The system is simple to use, too, with files backing up automatically on the schedule you set. In the case of catastrophic loss, you can pay a refundable fee and have a hard drive sent to you with your replacement files from the last 30 days. In case you forget to pay, files from inactive accounts are kept for six months, though you will need to pay for recovery.
File versions are limited to those that were new or changed within the last 30 days, so you’ll need to archive files older than this to another backup method more frequently. It mirrors your hard drive and does not keep versions of the same file, so if you accidentally delete an image from your computer, it will be deleted from your Backblaze account too. To some reviewers, this defeats the purpose of having a backup service in the first place.
This service does not allow you to organize your saved files into folders or retrieve based on specific files. It’s an all or nothing system. If you have multiple computers, you’ll need a subscription for each one, but its greatest advantage is that it is simple to use for the techno-phobe photogs among us.
The first feature reviewers mention loving is that you can back up an unlimited number of devices with IDrive. Another unique element is the ability to back up files from OneDrive through your Office 365 account. If you purchase a business account, you can also create subaccounts which are useful is you have multiple users/computers on the service.
You can set up a private encryption key to protect your files from random hacking. Files can be mirrored, or they can be stored using a folder organization system, making retrieval of older versions easier to achieve. IDrive offers a free 5GB test account for you to try; use that time to explore its many features to see if it is more complicated than what you want.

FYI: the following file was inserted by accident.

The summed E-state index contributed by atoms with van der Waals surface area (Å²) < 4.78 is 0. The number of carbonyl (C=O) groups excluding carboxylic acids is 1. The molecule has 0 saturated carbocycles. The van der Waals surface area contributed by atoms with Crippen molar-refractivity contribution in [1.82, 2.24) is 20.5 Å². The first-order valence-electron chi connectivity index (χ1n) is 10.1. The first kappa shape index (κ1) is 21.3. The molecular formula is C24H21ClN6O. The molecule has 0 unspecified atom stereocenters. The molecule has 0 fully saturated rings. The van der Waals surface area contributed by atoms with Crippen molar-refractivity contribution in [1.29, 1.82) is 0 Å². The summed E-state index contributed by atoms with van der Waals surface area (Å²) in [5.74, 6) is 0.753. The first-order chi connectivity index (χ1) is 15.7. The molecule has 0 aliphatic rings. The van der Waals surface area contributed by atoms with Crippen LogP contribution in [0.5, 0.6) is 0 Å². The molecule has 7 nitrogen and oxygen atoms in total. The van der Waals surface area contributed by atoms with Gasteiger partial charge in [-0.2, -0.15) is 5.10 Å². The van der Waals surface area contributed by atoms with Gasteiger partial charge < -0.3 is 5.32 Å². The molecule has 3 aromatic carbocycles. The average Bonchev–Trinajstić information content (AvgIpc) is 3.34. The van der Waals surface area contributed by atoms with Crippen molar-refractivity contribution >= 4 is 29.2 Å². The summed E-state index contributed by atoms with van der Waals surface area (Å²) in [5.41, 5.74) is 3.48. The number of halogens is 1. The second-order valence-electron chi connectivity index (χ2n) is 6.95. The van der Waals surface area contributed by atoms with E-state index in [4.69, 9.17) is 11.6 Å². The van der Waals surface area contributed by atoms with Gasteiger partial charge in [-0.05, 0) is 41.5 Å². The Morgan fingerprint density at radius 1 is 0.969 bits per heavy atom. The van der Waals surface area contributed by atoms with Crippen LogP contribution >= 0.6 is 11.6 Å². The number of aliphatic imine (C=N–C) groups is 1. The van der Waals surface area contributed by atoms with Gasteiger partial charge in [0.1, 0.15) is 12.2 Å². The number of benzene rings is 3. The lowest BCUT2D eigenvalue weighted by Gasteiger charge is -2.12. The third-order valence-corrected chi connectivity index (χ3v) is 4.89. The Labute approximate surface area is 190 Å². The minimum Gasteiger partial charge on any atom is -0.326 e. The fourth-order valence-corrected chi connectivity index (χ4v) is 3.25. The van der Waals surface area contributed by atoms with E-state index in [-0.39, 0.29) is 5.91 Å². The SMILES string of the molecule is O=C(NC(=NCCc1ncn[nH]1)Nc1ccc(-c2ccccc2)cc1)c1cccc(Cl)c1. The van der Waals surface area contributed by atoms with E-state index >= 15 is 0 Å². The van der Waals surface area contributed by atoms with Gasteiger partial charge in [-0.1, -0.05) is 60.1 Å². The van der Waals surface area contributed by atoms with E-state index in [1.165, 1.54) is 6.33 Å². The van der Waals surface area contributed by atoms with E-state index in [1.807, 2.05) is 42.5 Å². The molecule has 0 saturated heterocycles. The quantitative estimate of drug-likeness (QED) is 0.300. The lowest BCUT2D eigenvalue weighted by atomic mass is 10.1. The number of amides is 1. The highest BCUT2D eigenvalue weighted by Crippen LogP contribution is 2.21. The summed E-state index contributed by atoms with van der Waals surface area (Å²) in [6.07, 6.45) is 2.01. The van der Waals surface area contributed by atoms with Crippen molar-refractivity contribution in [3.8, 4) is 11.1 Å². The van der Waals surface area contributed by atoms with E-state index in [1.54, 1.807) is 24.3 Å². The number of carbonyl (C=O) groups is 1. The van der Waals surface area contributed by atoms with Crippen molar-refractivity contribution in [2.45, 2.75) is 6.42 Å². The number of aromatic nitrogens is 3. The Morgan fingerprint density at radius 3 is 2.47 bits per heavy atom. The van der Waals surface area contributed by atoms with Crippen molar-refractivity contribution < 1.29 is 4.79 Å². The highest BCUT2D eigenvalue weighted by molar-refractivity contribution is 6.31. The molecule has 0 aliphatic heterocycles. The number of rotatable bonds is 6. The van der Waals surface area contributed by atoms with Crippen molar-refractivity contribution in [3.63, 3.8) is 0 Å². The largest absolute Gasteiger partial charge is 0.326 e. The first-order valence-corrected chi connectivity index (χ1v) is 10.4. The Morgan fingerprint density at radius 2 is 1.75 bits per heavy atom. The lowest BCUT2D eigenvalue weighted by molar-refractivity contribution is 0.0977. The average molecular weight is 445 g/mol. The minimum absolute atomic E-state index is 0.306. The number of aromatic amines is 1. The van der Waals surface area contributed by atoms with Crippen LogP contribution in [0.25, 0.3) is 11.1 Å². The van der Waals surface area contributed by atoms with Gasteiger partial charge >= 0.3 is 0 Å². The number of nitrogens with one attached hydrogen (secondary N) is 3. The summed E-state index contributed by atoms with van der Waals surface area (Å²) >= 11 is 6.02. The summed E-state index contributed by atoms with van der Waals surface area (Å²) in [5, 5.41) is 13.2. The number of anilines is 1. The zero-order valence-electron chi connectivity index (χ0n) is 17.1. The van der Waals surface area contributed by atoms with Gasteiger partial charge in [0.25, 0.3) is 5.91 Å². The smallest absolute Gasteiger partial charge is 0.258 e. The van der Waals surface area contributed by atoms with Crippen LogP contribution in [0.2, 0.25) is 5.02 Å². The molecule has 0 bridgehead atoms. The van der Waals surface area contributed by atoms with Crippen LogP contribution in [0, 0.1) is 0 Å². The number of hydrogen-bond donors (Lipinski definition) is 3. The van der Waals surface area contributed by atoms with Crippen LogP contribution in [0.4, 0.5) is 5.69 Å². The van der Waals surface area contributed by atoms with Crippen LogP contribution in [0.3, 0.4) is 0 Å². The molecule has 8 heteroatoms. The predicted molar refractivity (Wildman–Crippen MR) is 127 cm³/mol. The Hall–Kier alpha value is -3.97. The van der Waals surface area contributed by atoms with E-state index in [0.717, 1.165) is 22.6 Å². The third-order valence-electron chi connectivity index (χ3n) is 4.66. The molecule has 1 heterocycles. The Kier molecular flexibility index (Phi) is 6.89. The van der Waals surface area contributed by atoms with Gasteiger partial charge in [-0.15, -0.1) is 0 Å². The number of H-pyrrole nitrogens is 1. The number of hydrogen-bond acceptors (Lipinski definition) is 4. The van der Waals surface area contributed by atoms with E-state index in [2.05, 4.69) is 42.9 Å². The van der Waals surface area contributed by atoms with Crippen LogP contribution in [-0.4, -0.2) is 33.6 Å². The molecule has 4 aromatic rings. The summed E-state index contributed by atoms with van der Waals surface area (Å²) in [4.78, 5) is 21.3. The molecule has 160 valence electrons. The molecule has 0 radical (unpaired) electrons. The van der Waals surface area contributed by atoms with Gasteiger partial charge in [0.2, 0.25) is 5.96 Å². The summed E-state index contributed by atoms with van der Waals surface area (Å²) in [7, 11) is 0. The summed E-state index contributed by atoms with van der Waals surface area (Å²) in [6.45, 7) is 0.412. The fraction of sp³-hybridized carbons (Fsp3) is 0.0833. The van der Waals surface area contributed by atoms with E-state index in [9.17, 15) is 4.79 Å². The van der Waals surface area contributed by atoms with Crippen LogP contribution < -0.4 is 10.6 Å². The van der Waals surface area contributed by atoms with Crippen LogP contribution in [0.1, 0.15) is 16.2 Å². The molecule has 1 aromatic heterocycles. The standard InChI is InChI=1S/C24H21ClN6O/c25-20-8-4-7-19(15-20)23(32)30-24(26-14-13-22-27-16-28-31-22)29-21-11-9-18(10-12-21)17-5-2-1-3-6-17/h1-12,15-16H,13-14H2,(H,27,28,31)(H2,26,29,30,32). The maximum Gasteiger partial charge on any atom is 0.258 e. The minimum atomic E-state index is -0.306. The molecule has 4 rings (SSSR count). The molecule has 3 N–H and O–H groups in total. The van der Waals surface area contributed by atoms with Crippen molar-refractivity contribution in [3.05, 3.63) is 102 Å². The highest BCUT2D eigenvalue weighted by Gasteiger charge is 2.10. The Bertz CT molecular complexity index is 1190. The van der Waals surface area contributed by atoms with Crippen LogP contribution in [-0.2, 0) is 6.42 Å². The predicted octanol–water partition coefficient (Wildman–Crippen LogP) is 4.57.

The biggest drawback users find is the lack of unlimited storage space, which can defeat its availability to unlimited computers on one account. Burning through 1TB can happen quickly if you don’t practice good file version deletion and management practices. There is then a jump in price up to 10TB.
This service only maintains the previous 10 versions of any file. This makes changing the name with each post-production editing session that much more important, since you may get to a point where the original of your image or video is no longer available via backup. Some users have also noted backup and recovery are slow processes and not as automatic as information might lead you to believe.
Like cloud systems, external or offline storage can often be programmed to save your files on a particular schedule. And likewise, you have to make sure your computer is not asleep, plus you must have the drive plugged in. External offline storage comes in two formats – solid-state, and the kind of record or platter styled hard drive on which I lost my photos.